Methods for feature-based design of heterogeneous solids

H. Liu, T. Maekawa, N. M. Patrikalakis*, E. M. Sachs, W. Cho

*Corresponding author for this work

Research output: Contribution to journalArticlepeer-review

35 Citations (Scopus)


This paper presents a parametric and feature-based methodology for the design of solids with local composition control (LCC). A suite of composition design features are conceptualized and implemented. The designer can use them singly or in combination, to specify the composition of complex components. Each material composition design feature relates directly to the geometry of the design, often relying on user interaction to specify critical aspects of the geometry. This approach allows the designer to simultaneously edit geometry and composition by varying parameters until a satisfactory result is attained. The identified LCC features are those based on volume, transition, pattern, and (user-defined) surface features. The material composition functions include functions parametrized with respect to distance or distances to user-defined geometric features; and functions that use Laplace's equation to blend smoothly various boundary conditions including values and gradients of the material composition on the boundaries. The Euclidean digital distance transform and the Boundary Element Method are adapted to the efficient computation of composition functions. Theoretical and experimental complexity, accuracy and convergence analyses are presented. The representations underlying the composition design features are analytic in nature and therefore concise. Evaluation for visualization and fabrication is performed only at the resolutions required for these purposes, thereby reducing the computational burden.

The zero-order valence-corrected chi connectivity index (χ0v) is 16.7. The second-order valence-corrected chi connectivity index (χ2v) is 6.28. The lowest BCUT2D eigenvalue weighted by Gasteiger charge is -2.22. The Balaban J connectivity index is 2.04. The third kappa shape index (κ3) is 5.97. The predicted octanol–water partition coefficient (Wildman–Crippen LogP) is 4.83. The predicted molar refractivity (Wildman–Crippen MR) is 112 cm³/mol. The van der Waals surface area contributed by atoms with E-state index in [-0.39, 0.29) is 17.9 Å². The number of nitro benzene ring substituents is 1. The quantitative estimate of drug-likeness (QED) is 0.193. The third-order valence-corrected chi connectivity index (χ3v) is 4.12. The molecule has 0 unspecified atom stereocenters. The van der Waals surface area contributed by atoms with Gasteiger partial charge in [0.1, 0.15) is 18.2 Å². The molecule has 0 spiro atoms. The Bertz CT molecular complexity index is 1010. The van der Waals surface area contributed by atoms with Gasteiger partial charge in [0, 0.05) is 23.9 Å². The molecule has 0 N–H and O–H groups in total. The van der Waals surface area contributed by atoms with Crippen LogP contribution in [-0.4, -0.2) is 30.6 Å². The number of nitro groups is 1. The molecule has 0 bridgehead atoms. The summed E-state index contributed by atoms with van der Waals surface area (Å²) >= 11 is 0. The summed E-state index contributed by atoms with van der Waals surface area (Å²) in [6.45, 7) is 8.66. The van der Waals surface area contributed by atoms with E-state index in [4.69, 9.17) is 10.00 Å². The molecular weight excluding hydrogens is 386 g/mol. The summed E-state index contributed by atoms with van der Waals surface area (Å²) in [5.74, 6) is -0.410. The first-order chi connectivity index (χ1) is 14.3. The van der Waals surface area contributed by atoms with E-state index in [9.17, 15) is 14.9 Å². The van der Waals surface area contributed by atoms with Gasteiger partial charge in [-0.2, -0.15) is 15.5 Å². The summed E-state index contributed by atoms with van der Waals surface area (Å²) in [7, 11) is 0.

Original languageEnglish
Pages (from-to)1141-1159
Number of pages19
JournalCAD Computer Aided Design
Issue number12
Publication statusPublished - 2004 Oct
Externally publishedYes


  • Functionally graded materials
  • Local composition control
  • Solid free-form fabrication
  • Three-dimensional printing

ASJC Scopus subject areas

  • Computer Science Applications
  • Computer Graphics and Computer-Aided Design
  • Industrial and Manufacturing Engineering


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